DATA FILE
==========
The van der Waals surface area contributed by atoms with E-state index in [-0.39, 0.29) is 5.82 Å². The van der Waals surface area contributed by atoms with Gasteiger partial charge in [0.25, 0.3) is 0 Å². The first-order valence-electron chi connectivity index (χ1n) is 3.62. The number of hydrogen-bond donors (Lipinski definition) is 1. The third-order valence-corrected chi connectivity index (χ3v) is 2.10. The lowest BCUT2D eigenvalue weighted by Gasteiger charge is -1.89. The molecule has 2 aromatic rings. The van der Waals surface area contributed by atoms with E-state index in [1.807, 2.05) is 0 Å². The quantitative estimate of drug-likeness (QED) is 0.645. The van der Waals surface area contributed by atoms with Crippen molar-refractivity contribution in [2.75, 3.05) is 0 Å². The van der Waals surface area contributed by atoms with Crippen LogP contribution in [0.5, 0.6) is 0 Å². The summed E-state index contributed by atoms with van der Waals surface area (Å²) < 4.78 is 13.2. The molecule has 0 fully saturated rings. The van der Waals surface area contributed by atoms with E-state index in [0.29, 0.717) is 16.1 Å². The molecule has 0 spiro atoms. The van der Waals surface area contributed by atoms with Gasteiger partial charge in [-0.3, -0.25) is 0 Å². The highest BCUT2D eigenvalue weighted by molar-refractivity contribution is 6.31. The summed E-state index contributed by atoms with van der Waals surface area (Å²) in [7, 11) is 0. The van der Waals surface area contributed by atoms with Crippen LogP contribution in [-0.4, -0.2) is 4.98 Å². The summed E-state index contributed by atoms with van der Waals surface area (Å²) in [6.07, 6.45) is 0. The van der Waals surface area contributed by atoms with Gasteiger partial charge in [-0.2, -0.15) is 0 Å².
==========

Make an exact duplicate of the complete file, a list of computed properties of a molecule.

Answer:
The van der Waals surface area contributed by atoms with E-state index in [-0.39, 0.29) is 5.82 Å². The van der Waals surface area contributed by atoms with Gasteiger partial charge in [0.25, 0.3) is 0 Å². The first-order valence-electron chi connectivity index (χ1n) is 3.62. The number of hydrogen-bond donors (Lipinski definition) is 1. The third-order valence-corrected chi connectivity index (χ3v) is 2.10. The lowest BCUT2D eigenvalue weighted by Gasteiger charge is -1.89. The molecule has 2 aromatic rings. The van der Waals surface area contributed by atoms with E-state index in [1.807, 2.05) is 0 Å². The quantitative estimate of drug-likeness (QED) is 0.645. The van der Waals surface area contributed by atoms with Crippen molar-refractivity contribution in [2.75, 3.05) is 0 Å². The van der Waals surface area contributed by atoms with Crippen LogP contribution in [0.5, 0.6) is 0 Å². The summed E-state index contributed by atoms with van der Waals surface area (Å²) < 4.78 is 13.2. The molecule has 0 fully saturated rings. The van der Waals surface area contributed by atoms with E-state index in [0.29, 0.717) is 16.1 Å². The molecule has 0 spiro atoms. The van der Waals surface area contributed by atoms with Gasteiger partial charge in [-0.3, -0.25) is 0 Å². The highest BCUT2D eigenvalue weighted by molar-refractivity contribution is 6.31. The summed E-state index contributed by atoms with van der Waals surface area (Å²) in [7, 11) is 0. The van der Waals surface area contributed by atoms with Crippen LogP contribution in [-0.4, -0.2) is 4.98 Å². The summed E-state index contributed by atoms with van der Waals surface area (Å²) in [6.07, 6.45) is 0. The van der Waals surface area contributed by atoms with Gasteiger partial charge in [-0.2, -0.15) is 0 Å².